In Raji v. SG Americas Securities, LLC, No. 154174/2019, 2020 WL 94806 (N.Y. Sup Ct, New York County Jan. 08, 2020), the court dismissed plaintiff’s sexual orientation discrimination claims asserted under the New York State and City Human Rights Laws.
Initially, plaintiff sued in federal court. The case was dismissed on October 25, 2018. Plaintiff commenced suit in state court (this action) on April 23, 2019. Defendants moved to dismissed, asserting that plaintiff’s claims here were untimely. The court agreed.
Plaintiff attempted to rely on section 205(a) of the New York Civil Practice Law and Rules, which (as summarized by the court) “allows a plaintiff six months to commence a new action where the previous action was timely commenced and was terminated in any other manner than by a voluntary discontinuance, a failure to obtain personal jurisdiction over the defendant, a dismissal of the complaint for neglect to prosecute the action, or a final judgment upon the merits.”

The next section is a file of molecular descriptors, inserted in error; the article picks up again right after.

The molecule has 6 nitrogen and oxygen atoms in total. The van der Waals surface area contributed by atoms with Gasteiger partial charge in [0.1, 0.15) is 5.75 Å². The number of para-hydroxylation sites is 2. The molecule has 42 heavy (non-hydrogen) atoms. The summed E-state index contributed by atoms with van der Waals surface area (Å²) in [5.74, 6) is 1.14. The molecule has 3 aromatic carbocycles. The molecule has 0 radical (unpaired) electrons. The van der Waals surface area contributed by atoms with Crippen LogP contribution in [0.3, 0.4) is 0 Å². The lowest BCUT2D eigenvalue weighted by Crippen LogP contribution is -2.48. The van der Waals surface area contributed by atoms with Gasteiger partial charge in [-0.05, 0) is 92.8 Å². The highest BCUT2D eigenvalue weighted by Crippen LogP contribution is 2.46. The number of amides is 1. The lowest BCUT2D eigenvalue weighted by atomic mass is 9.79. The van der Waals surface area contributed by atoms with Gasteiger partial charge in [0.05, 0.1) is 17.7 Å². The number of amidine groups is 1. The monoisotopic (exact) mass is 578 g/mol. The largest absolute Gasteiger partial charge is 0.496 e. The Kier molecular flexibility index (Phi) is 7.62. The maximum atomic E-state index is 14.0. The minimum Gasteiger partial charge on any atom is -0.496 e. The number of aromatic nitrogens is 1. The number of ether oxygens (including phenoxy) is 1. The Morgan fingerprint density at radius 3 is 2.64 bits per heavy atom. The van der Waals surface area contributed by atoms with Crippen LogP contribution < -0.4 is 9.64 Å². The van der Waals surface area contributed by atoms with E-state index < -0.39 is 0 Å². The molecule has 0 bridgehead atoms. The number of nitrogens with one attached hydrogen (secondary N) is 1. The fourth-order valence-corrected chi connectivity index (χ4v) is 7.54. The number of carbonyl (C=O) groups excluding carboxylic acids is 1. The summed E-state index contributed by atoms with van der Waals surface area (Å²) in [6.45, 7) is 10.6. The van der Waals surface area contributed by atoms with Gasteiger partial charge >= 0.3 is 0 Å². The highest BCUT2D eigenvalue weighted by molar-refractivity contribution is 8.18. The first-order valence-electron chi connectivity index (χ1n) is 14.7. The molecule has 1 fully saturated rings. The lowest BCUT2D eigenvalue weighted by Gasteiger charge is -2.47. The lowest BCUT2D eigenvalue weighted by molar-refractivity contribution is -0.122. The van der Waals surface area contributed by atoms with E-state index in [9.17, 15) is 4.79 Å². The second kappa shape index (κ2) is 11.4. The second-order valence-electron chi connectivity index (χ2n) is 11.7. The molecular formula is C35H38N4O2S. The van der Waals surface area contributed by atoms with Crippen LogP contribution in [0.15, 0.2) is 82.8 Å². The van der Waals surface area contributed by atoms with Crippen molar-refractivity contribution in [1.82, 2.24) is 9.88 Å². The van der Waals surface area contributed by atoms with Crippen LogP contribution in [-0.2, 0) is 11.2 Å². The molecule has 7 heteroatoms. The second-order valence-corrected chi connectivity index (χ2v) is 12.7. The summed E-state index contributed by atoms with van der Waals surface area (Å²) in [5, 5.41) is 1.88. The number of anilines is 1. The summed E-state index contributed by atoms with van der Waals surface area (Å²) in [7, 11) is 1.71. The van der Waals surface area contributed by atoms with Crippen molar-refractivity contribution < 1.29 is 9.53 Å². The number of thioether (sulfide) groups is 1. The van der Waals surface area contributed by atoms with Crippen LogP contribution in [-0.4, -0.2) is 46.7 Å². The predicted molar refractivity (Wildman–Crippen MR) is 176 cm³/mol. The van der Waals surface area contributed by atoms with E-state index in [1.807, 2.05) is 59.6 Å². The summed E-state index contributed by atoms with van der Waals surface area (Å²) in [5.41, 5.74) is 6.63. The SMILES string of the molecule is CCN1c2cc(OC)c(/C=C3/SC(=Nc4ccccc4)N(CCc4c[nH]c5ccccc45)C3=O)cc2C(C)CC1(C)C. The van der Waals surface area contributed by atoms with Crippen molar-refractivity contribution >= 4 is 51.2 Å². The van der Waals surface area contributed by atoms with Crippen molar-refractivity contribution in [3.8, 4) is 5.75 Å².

The court found that plaintiff’s claims were untimely here – in that they were filed beyond the state and city laws’ 3 year statutes of limitation, which began to accrue at the end of plaintiff’s internship in May of 2013 – notwithstanding CPLR 205(a), explaining:
Although CPLR 205 (a) provides a mechanism by which claims can be revived, this Court finds that the 10/25/18 order was a voluntary dismissal of the federal claims and, thus, that the statute does not apply. This reasoning finds support in the language of the 10/25/18 order, which premised the dismissal entirely on the fact that the case had been “settled in principle”. The action was not dismissed on any other basis and it is important to note that, although the joint pre-trial order raised subject matter jurisdiction as a possible deficiency in the federal action, this was in no way addressed in the 10/25/18 order. … [T]he action had been dismissed on 10/25/18 based on a tentative settlement, and the federal court noted that there were no outstanding issues to resolve.
This Court rejects Raji’s contention that the captioned action is subject to CPLR 205 (a) since the 10/25/18 order dismissed the claims “without prejudice to the right to reopen the action within thirty days of the date of” that order. While Raji clearly had the option to reopen the federal case within thirty days, he failed to avail himself of this opportunity after the settlement failed to materialize.